Joe Francis is the kind of guy profile writers euphemistically label a “big personality”. A former Western Australian state Liberal minister and one-time submariner, he was described in his hometown newspaper The West Australian as a “self-confessed bogan who loves high-powered cars” who once “used the ashes of his beloved dog Sasha to ink a tattoo of her paw prints on his chest.”

In late February this year, three months before a federal election the Coalition expected to lose, Attorney-General Christian Porter appointed Francis as a full-time member of the Administrative Appeals Tribunal (AAT). His term runs until 2026, during which time he will be paid up to $245,000 a year. (At the same time, Francis’ former chief of staff, Stephen Barton, was also handed a part-time posting at the AAT). 

WA emergency services minister Joe Francis arrives at Parliament House, Perth in 2016. (Image: AAP/Richard Wainwright)

At 47, Francis’ political career had hit a roadblock. He’d enjoyed the highs of life as a state minister until losing his seat when the Barnett government was swept out of power in 2017. Once considered a future party leader, Francis instead picked up a job running a bus company. 

In fact, it was the buses that turned Porter’s appointment of his fellow WA Liberal to the AAT into a political circus. Dubbed “Bus-gate” by the West, Francis was accused of lending Porter one of his company’s buses for this year’s federal election campaign — an allegation that turned an already controversial appointment into a public nightmare.

According to the West, Francis oversaw the loan of company buses to Porter and two other Liberal MPs fighting to hold their seats, with Porter’s name “displayed across two star-spangled buses that traverse his electorate of Pearce.” Only after the furore erupted did the Liberal Party agree to pay for the buses.

Source: Facebook.

What justified Porter’s appointment of Francis to such an important judicial role? After all, the former minister had no law degree or any other tertiary qualification. 

Whatever the answer, there seems little doubt that his connections helped. Francis is a religious conservative Liberal. In his maiden speech to the WA parliament, he described how at the age of 18, “one of the first things I did … was join the Liberal Party.” He listed those to whom he would always be indebted “for their influence and help”: former prime ministers John Howard and Tony Abbott, as well as the late B.A. Santamaria, an avowed anti-communist and Catholic social conservative. 

Francis is originally from NSW. Like Tony Abbott, he attended the private Catholic school, St Ignatius College (Riverview), before joining the navy. His network of fellow political travellers includes the hard-line right-wing NSW Liberal Ross Cameron.

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His political network also includes AAT senior member and Tony Abbott loyalist Michael Cooke, the subject of earlier stories in this Inq series.

Inq’s investigation shows that Francis has been part of Cooke’s circle going back to at least 2010. In a Facebook post at that time, Francis takes a friendly shot at Cooke over his choice of football team: “U know deep down ur a Collingwood supporter also mate!” he jousted with Cooke. “Welcome to the dark side.”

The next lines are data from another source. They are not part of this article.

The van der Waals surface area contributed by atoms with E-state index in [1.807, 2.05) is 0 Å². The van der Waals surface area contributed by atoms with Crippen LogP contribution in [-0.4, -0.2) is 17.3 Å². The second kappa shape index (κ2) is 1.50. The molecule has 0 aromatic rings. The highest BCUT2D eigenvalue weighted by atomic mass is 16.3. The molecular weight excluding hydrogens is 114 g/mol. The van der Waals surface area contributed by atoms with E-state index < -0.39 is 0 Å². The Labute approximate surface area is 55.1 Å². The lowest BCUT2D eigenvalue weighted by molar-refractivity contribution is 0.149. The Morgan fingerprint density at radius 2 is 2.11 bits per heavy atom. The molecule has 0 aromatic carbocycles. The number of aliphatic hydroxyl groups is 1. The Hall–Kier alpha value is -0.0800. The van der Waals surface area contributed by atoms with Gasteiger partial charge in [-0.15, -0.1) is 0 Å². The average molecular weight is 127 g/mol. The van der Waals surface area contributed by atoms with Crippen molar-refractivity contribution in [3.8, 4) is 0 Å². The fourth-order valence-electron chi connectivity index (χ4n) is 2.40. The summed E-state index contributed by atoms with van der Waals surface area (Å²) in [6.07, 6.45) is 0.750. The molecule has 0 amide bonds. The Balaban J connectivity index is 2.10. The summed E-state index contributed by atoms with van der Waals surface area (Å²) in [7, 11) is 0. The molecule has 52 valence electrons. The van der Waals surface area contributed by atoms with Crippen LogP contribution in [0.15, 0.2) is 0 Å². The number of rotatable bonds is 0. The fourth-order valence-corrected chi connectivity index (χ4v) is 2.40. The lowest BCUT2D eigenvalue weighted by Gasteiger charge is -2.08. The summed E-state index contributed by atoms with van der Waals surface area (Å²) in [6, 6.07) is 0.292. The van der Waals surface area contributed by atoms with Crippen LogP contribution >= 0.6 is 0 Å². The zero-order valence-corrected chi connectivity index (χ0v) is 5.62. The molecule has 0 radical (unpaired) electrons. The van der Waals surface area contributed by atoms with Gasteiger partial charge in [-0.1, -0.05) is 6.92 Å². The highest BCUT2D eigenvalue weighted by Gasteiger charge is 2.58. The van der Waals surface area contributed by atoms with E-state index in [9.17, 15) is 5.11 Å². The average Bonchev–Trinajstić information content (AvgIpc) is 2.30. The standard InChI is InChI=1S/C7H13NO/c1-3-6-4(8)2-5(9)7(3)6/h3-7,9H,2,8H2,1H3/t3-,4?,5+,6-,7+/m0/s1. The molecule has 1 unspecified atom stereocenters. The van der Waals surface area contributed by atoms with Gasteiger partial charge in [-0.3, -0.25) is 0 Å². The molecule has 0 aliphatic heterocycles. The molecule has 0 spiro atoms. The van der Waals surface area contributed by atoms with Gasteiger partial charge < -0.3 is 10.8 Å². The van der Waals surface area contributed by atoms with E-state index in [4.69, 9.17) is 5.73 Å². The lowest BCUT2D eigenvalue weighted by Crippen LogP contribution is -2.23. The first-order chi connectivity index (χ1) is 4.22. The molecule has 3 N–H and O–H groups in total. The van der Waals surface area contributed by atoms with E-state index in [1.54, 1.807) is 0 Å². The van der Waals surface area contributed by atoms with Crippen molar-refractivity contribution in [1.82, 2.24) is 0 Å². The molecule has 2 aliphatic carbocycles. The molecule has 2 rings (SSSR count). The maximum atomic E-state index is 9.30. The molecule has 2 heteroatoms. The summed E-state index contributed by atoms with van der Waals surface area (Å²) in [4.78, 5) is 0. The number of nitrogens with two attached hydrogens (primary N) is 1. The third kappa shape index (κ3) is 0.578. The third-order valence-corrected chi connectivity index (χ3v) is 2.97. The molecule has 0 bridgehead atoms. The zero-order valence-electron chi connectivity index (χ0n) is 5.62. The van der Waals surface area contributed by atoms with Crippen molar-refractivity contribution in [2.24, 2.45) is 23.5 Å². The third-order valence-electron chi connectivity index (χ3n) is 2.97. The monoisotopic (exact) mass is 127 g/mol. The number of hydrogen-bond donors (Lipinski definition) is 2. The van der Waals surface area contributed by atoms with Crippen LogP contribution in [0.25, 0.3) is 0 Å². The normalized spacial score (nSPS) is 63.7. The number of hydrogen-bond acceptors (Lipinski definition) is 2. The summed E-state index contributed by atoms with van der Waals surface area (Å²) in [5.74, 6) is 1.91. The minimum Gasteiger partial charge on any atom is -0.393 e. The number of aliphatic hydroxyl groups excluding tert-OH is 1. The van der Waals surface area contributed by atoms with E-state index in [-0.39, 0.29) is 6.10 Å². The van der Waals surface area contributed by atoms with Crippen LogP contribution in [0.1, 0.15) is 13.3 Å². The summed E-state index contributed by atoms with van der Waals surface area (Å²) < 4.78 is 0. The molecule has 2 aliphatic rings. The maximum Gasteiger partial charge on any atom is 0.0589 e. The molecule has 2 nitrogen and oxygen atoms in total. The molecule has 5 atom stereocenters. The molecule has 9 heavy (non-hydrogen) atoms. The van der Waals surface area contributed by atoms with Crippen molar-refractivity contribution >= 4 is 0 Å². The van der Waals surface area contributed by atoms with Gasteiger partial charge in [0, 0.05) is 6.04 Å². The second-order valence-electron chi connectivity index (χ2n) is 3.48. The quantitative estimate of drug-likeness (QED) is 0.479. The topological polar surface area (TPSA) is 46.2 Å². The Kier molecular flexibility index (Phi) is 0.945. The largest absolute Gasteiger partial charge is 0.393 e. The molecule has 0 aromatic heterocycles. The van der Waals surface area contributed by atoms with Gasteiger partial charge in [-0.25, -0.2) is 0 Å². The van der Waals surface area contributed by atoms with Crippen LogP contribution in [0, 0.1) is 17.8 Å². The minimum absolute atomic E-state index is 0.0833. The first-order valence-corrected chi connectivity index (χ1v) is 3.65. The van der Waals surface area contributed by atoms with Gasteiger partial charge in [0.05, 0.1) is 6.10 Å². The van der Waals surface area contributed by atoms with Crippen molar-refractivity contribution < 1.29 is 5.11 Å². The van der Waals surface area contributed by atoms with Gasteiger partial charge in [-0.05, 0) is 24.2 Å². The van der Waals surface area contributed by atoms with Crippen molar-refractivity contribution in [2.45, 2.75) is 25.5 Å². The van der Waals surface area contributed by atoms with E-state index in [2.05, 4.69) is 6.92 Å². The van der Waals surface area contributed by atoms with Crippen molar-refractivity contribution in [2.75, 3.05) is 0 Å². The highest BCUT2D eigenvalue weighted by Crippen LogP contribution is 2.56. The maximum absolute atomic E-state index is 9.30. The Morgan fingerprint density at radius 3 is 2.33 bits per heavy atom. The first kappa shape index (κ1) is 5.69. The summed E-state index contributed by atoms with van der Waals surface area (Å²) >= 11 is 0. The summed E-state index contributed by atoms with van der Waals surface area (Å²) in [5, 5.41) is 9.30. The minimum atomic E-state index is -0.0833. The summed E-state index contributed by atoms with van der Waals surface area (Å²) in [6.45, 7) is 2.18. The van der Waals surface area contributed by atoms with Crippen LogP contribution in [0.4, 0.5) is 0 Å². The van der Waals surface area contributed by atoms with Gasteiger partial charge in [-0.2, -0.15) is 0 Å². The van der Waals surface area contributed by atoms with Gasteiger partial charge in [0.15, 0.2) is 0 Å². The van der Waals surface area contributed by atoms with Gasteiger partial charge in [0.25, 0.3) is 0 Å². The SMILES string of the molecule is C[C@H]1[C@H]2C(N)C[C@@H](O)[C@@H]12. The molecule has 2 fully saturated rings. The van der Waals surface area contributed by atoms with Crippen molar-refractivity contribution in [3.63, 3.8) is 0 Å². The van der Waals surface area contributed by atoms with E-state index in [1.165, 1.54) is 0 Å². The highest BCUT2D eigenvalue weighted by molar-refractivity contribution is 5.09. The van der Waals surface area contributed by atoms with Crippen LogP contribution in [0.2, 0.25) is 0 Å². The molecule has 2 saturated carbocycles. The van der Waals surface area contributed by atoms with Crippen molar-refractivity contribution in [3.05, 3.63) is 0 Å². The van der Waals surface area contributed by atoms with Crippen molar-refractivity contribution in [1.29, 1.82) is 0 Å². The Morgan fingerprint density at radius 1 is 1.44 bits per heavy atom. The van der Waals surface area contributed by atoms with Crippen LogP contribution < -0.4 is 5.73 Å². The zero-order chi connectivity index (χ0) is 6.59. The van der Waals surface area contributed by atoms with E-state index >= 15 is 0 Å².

Another name raised in that 2010 Facebook conversation — “JO” — would ultimately also find a home at the AAT alongside Cooke.  

Justin Owen, who was appointed to the AAT in 2017, was president of the Australian Liberal Students Federation in the mid-1990s and worked in the office of former Liberal MP Bronwyn Bishop, whose electorate adjoins Tony Abbott’s. Owen angled for preselection for a state seat in 2010 before withdrawing from the contest. He went on to hold office in the party’s constitutional standing committee and served as a member of the Liberal’s state executive. He holds a law degree and worked as general manager of the powerful industry lobby group, the Australian Hotels Association, for close to a decade.

Joe Francis and John Howard meet during a Perth shopping centre visit in 2016. (Image: AAP/Rebecca Le May)

AAT colleagues Cooke, Francis and Owen have shared good-natured barbs on Facebook about football, politics and real estate investment going back years. In January 2014, Cooke posted a message referring to a story about real estate buyers in the inner Sydney suburb of Redfern: 

“Great news for Justin Owen with his proposed next move to the heartland. Good luck JO – no-one needs white picket fences when you can breathe the red and green air.”

… then added:

“Double whammy = easy walk to Redfern Oval/Souths Leagues and dilute the ALP vote. Win/win situation.

Cooke and Owen also have a shared passion for Brexit. Owen took time away from his job in government relations at the National Australia Bank in mid 2016 to join in the Tory party’s Leave campaign, then wrote about it in the conservative British magazine The Spectator

His first person piece appeared under the title “Nude at 40,000 feet”, a reference to taking a shower in first class on Emirates Airlines. It concluded with commentary on the Brexit result which, he wrote, “seems to have leftists rhubarbing their grave concern about ‘Global Markets’ and ‘The Economy’ for the very first time. Another great outcome of this referendum.”

By mid-2017, Owen and the National Australia Bank parted ways. That’s when then-Attorney-General George Brandis appointed Owen to the AAT, where he joined his old sparring partner Michael Cooke as a full-time senior member, making decisions on migration and refugee appeals, on an annual salary of up to $380,000 and a contract that runs through to 2024.